Amlodipine can have minor or moderate influence on the ability to drive and use machines. If
patients suffering from dizziness, headache, fatigue or nausea the ability to react may be
impaired. Caution is recommended especially at the start of treatment.
According to the above Parliprima may influence the ability to drive and operate machines
(particularly during the initial period of treatment).

Undesirable effects

During a controlled clinical study (n=195), the incidence of adverse reactions was not higher
in subjects receiving both active substances concomitantly than in patients on monotherapy.
Adverse reactions were consistent with those reported previously with amlodipine and/or
lisinopril. Adverse reactions were usually mild, transient and rarely warranted the
discontinuation of treatment. The most common adverse reactions with the combination were
headache (8%), cough (5%), and dizziness (3%).
Frequencies are defined as follows: Very common (≥ 1/10), Common (≥ 1/100 to < 1/10),
Uncommon (≥ 1/1,000 to < 1/100), Rare (≥ 1/10,000 to <1/1,000), Very rare (< 1/10,000), not
known (cannot be estimated from the available data). Within each frequency grouping,
undesirable effects are presented in order of decreasing seriousness.
The following adverse drug reactions (ADRs) have been reported during the treatment with
lisinopril and amlodipine independently:
System Organ Class


Blood and lymphatic
system disorders

Very rare

Immune system
Endocrine disorders

Very rare

ADRs with lisinopril
Bone marrow
Agranulocytosis (see
section 4.4),
Haemolytic anaemia,
Autoimmune disorder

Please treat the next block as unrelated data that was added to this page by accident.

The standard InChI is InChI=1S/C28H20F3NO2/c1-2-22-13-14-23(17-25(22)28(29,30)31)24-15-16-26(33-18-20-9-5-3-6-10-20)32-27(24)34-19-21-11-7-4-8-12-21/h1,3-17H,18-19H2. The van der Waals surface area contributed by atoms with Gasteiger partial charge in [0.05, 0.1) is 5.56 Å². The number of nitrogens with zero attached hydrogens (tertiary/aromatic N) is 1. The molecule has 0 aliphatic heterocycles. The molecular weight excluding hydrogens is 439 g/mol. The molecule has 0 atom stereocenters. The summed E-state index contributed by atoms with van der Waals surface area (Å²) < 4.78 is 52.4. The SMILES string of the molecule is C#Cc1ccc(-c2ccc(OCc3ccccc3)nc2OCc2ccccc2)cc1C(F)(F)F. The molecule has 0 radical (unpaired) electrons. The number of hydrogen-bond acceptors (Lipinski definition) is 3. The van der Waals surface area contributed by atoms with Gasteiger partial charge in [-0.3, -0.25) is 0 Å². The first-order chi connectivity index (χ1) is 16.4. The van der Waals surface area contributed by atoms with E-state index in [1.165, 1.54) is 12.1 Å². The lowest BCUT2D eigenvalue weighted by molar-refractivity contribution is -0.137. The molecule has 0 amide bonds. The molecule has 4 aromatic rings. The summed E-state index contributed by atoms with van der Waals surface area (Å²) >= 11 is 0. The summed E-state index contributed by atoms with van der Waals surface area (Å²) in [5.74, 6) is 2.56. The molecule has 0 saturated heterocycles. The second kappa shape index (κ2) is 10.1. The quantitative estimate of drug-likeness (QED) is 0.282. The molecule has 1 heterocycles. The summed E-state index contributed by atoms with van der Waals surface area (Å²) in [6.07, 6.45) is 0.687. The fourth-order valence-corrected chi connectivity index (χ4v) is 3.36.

antidiuretic hormone
secretion (SIADH)

ADRs with

Allergic reaction

System Organ Class
Metabolism and
nutrition disorders
Psychiatric disorders

Nervous system


ADRs with lisinopril

Very rare



Mood changes,
Sleep disturbance


Mental confusion

Not known



Dizziness, Headache


Vertigo, Paraesthesia,

Very rare

Not known

ADRs with
Insomnia, Mood
changes (including
(especially at the
beginning of
Syncope, Tremor,


Eye disorders


Ear and labyrinth
Cardiac disorders


Visual disturbances
(including diplopia)




Very rare

Vascular disorders


Myocardial infarction,
possibly secondary to
excessive hypotension
in high risk patients
(see section 4.4),
tachycardia, atrial

accident, possibly
secondary to excessive
hypotension in high
risk patients (see

System Organ Class


ADRs with lisinopril

ADRs with

section 4.4), Raynaud’s
Very rare
Respiratory, thoracic
and mediastinal







Dyspnoea, Rhinitis

Very rare

pneumonia, Sinusitis
Diarrhoea, Vomiting



Abdominal pain,
Nausea, Indigestion


Dry mouth

Very rare

Pancreatitis, Intestinal

Hepatobiliary disorders Very rare

Hepatic failure,
Hepatitis, Cholestatic
jaundice, (see section
Rash, Pruritus,

Skin and subcutaneous
tissue disorders



Very rare

Musculoskeletal and


Psoriasis, Urticaria,
edema of the face,
extremities, lips,
tongue, glottis and/or
larynx (see section 4.4)
Toxic epidermal
necrolysis, StevensJohnson Syndrome,
Erythema multiforme,

Abdominal pain,
Dyspepsia, Altered
bowel habit
(including diarrhoea
and constipation),
Dry mouth
Gastritis, Gingival
Hepatitis, Jaundice,

Alopecia, Purpura,
Skin discolouration,
Pruritus, Rash,

dermatitis, StevensJohnson syndrome,
Quincke’s oedema,
Ankle oedema

System Organ Class


connective tissue


Renal and urinary


Micturition disorder,
Nocturia, Increased
urinary frequency

Very rare

Acute renal failure,






Oedema, Fatigue

General disorders and
administration site


Fatigue, Asthenia



Blood urea increased,
Serum creatinine
Hepatic enzymes
decreased, Haematocrit
decreased, Serum
bilirubin increased,


ADRs with
Arthralgia, Myalgia,
Muscle cramps,
Back pain

Renal dysfunction



Reproductive system
and breast disorders

ADRs with lisinopril

Very rare

Chest pain, Pain,
Malaise, Asthenia
Weight increase,
Weight decrease

Hepatic enzymes

* A symptom complex has been reported which may include one or more of the following:
fever, vasculitis, myalgia, arthralgia/arthritis, a positive antinuclear antibodies (ANA),
elevated red blood cell sedimentation rate (ESR), eosinophilia and leucocytosis, rash,
photosensitivity or other dermatological manifestations may occur.
** Mostly consistent with cholestasis.
Exceptional cases of extrapyramidal syndrome have been also reported with the use of
Reporting of suspected adverse reactions
Reporting suspected adverse reactions after authorisation of the medicinal product is